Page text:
Lesson Plans

Irregular Migrants in Britain

Campsfield house in Oxfordshire is one of the 11 detention centers in the UK. About 30,000 people are detained in them every year. Image by Abe Kenmore. United Kingdom, 2016.

Protestors gather outside the detention center, which is run by Mitie, a private corporation. They object to what they consider exploitative practices by Mitie and the fact that migrants can be detained without judicial oversight. Image by Abe Kenmore. United Kingdom, 2016.

Before the rally, Migrants Organise, an organization that helps immigrants in all kinds of circumstances in London, had a picnic with food, music and dancing—sharing a message of welcome for all migrants in Olympic Park. Image by Abe Kenmore. United Kingdom, 2016.

Members of Migrants Organise, a London-based advocacy organization for immigrants, chant before a community meeting with the London Mayoral candidates on April 28. Image by Abe Kenmore. United Kingdom, 2016.

The entertainment included music from all over the world, including singing in Arabic and dances from Zimbabwe. Image by Abe Kenmore. United Kingdom, 2016.

Migrants Organise also constructed a Tree of Hope, to which anyone could add a message or a wish for new refugees. Image by Abe Kenmore. United Kingdom, 2016.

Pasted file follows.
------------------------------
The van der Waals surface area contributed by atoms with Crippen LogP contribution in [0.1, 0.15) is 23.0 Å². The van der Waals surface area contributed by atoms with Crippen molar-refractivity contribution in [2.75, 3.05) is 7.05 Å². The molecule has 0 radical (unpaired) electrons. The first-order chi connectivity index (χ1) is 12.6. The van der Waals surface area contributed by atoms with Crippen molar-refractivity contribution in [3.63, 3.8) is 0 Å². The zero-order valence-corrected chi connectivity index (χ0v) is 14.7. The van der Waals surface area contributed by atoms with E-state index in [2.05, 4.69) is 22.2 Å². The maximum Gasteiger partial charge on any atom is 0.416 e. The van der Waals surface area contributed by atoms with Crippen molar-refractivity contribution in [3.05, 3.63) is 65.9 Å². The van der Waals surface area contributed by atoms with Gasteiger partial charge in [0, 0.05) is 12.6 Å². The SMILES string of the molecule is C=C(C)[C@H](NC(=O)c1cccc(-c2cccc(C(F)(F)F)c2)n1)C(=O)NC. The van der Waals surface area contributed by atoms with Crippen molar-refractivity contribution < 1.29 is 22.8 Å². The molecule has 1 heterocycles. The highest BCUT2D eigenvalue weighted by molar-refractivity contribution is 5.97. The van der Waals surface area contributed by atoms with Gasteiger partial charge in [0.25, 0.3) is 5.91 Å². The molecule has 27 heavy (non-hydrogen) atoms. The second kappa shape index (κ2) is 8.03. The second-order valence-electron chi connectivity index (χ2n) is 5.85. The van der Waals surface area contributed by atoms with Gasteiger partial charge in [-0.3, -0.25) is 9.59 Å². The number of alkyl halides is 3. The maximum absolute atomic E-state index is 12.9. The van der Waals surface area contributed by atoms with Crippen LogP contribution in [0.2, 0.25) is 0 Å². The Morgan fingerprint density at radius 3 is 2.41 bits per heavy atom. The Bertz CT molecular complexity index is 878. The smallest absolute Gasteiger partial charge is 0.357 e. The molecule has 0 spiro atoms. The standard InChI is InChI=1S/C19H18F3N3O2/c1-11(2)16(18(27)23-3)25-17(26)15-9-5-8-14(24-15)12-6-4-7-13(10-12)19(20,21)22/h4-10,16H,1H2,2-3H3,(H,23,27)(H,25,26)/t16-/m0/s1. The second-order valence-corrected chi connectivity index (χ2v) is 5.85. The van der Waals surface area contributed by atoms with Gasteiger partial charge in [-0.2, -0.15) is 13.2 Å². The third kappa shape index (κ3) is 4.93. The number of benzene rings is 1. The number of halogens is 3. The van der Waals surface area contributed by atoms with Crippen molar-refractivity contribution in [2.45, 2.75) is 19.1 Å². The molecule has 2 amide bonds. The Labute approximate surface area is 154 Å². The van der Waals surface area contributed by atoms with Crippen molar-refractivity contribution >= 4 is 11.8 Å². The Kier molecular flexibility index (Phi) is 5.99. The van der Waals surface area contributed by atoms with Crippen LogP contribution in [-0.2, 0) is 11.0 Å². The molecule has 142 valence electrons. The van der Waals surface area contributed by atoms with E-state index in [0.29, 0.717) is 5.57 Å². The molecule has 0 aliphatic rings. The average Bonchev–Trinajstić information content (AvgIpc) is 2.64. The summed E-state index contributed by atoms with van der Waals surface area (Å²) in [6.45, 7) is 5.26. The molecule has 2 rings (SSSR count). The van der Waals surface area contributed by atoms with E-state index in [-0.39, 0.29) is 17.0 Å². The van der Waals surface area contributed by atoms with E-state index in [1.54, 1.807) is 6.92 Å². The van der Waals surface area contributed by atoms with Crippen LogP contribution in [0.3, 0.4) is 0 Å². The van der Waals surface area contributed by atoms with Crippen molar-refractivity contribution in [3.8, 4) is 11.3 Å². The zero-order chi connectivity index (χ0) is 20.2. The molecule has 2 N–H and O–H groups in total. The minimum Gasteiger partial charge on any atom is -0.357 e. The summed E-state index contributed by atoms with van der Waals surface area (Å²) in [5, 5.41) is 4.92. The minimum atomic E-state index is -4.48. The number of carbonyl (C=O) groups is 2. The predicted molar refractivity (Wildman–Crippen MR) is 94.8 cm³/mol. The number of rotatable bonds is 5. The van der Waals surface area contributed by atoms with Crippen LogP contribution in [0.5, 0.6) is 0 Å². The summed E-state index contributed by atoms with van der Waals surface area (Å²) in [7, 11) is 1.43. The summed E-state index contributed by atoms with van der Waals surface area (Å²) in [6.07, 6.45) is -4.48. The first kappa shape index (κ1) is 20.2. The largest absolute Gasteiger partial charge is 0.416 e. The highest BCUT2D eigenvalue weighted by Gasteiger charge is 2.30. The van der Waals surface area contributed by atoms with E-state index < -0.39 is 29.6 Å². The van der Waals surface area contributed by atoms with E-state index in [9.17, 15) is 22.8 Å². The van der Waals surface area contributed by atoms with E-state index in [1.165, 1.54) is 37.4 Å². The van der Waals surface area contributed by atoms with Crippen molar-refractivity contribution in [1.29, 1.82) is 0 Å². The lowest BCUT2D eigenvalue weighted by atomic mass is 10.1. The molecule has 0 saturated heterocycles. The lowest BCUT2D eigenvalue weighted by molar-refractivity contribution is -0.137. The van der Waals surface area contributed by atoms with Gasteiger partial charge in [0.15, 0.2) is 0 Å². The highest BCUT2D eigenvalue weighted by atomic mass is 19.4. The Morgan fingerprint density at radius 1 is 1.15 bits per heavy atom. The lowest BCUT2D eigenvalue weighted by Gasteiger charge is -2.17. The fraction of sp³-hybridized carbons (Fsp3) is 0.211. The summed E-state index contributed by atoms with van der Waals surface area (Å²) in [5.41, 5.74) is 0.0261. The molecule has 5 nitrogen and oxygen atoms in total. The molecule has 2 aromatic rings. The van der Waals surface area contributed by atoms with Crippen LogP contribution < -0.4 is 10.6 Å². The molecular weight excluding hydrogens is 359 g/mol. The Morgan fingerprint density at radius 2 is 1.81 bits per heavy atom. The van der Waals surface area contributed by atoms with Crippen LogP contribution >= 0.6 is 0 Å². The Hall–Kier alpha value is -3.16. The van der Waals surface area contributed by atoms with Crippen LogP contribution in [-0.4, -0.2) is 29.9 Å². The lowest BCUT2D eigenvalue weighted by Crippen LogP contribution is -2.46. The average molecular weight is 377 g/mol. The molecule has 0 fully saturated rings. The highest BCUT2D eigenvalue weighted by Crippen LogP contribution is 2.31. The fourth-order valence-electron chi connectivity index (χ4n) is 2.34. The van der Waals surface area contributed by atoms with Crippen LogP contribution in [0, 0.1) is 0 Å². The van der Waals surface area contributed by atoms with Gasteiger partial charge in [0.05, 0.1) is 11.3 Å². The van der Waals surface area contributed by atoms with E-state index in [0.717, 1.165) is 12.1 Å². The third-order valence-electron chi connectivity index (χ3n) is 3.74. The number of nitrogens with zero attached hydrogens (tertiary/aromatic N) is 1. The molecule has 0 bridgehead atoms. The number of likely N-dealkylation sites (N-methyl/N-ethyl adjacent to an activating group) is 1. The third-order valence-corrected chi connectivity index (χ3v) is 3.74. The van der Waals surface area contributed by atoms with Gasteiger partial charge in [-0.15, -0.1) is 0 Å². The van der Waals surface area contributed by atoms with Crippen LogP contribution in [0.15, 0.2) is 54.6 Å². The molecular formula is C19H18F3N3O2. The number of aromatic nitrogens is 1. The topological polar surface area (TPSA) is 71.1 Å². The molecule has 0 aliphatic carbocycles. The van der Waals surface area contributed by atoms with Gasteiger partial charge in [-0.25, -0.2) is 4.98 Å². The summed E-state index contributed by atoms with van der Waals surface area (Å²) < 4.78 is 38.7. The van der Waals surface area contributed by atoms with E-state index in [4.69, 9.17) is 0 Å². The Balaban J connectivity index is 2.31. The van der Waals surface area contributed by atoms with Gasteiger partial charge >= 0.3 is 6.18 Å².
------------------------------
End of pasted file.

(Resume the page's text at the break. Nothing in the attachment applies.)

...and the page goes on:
The UK has committed to taking 20,000 Syrian refugees from camps in the Middle East over five years alongside their asylum process. The government met its goal to resettle 1,000 Syrians before Christmas 2015, but only 43 were resettled in London. Image by Abe Kenmore. United Kingdom, 2016.

A woman from a local Methodist community adds her message to the Tree of Hope. The rally included leaders from Christian, Jewish, and Muslim communities. Image by Abe Kenmore. United Kingdom, 2016.

Before walking over to the rally at the Copper Box Arena the picnic attenders posed for a photo, spelling out “Refugees Welcome,” the name of the national campaign endorsed by Citizens London. Image by Abe Kenmore. United Kingdom, 2016.

On the walk over to the Arena, Migrants Organise sang new words to the old hymn, "When the Saints Go Marching In": “We will dance for refugees, we will dance for refugees. Freedom is a right, not a privilege. We will dance for refugees.” Image by Abe Kenmore. United Kingdom, 2016.